• Participation: For one week over spring break and for two weeks at the end of the freshman year, students can participate in short-term international travel. They can learn about finance or supply chain internationally.
  • Engagement: An international internship or project (provided through our partnership with CAPA).
  • Mastery: Students participate in an international case competition. They get feedback to demonstrate to them how they're doing.

The technology is critical. It allows for us to provide a type of “gamification” element that helps drive student engagement. This technology was developed by a former Pitt Business student together with his brother (a Pitt Engineering alum) who co-founded a company called Suitable. We give students a specialized dashboard to track their progress, and our recruiters pay attention to this.  We also have a powerful analytics dashboard behind the scene that helps us track progress and outcomes.

Early Results

Academic Impressions. Audrey, what has the impact of this curriculum been? I know it is still a new program, but what are some of the early indicators of how it's working?

Audrey Murrell. At Pitt Business, we have examined 2 years of longitudinal data to determine the impact of our business freshman living learning community (LLC) on student outcomes. The measure of engagement was participation in the competency-based outside-of-the-classroom curriculum. Our data shows that living in the Pitt Business Living Learning Community increases student engagement regardless of incoming academic factors (e.g. High School GPA) significantly such that:

  • Level of overall engagement in our outside of the classroom curriculum was higher among LLC students (61%)  compared to all other  business freshman (50%)
  • Level of engagement in business-specific professional development activities among LLC residents was also higher (58%) compared to non-LLC students (44%)
  • LLC freshman who were engaged had a higher year-end GPA (Average GPA 3.4) compared to non-LLC students who were not engaged (Average GPA of 3.0).  This is regardless of High School GPA.
  • Engaged LLC students had higher freshman retention (98%) compared to non-engaged students living outside of the LLC (90%).  This is regardless of admission factors such as High School GPA.

Advice for Others in Career Services/Career Development

Academic Impressions. What advice could you offer for your peers and colleagues in career services at other institutions? How do you take the first steps toward an approach like this, toward closer partnership between curriculum and career development?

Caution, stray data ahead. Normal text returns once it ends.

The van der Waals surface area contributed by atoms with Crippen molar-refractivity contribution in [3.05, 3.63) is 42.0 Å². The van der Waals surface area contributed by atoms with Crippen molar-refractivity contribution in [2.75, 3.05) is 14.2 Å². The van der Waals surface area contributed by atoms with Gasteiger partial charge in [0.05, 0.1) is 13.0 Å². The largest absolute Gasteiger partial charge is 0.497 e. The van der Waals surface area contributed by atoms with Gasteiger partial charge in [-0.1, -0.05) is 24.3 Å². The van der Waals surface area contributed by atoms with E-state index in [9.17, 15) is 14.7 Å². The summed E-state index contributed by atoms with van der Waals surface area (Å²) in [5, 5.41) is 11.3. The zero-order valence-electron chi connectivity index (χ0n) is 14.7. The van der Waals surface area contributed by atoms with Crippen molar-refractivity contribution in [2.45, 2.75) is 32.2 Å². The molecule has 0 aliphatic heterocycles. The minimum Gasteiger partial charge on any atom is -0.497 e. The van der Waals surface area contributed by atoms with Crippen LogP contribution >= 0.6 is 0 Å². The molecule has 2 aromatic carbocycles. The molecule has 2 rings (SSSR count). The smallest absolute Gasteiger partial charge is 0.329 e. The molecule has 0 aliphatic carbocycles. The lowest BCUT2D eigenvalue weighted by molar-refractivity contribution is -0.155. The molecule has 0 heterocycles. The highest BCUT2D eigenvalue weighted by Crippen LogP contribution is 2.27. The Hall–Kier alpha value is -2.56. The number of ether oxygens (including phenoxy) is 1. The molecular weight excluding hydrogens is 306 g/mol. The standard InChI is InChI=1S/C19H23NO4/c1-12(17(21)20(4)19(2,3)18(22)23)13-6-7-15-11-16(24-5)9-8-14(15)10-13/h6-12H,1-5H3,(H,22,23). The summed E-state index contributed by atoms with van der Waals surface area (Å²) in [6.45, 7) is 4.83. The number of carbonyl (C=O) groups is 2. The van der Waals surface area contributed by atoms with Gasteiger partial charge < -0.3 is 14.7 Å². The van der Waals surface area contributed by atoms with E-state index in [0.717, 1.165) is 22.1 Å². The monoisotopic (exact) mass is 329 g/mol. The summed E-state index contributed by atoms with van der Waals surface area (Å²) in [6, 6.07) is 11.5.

Audrey Murrell. In the first 45 days after I took this job, I sat down with and met every one of our key corporate recruiters, personally. I did more listening than talking. I needed to know 3 things:

  1. How satisfied they were with our level of engagement
  2. What they were doing in talent management in their own organization (their philosophy, their approach)
  3. Where they see themselves going in 5 years (based on shifts in their industry and their competitive landscape)

I spent the first 45 days talking with the recruiters. Then I sat down with the career services team to share that information and discuss those findings.

Third, I looked at what I needed to do to get us configured as a team in the right way. I had to shift some staff and I had to recruit different kinds of talent. I needed specific competencies on our team that could help bridge our traditional academic career development with industry-based knowledge and expertise. In our case, we started a small program called Executives in Residence. Some of the executives are alums, some are corporate partners, and some are entrepreneurs with expertise in specific industries. They complement the full-time career services staff in specific, professional areas. For example, I recruited executives in residence from healthcare, one who runs an analytics firm, etc. Then I worked to augment our team based on what I'd heard from recruiters, to make sure that the really key career pathways are represented in-house and coach students across our core competencies areas.

Finally, a very critical step is to get infrastructure in place around metrics. You have to be able to measure what you do. Analytics is the story for the next five years. We have got to get better at the data around what we're doing, why we're doing, and how it works. This can't just be for evaluative purposes. We need to collect student outcomes data so as to:

  1. Inform decision making, going forward. I'm especially interested in data on what derails student success.
  2. Empower us to talk back to students, to help them make better decisions. We need to get both global and personalized data in students' hands, using our analytics to help students get better at managing the extraordinary array of cocurricular and extracurricular choices before them.
  3. Share information with corporate partners and discuss the profile of the students they've been recruiting from our campus. If we can share what we have done to prepare those students and they can share what happens once those students are placed, we can build better pathways for our students -- so that we don't just place them, but also prepare them for success. We don't want to just say that 90% of our students are placed. We want to say that in 5 years, here's what those careers of impact look like. We are leveraging analytics around career outcomes based on this unique approach to help our students be successful in their careers upon graduation.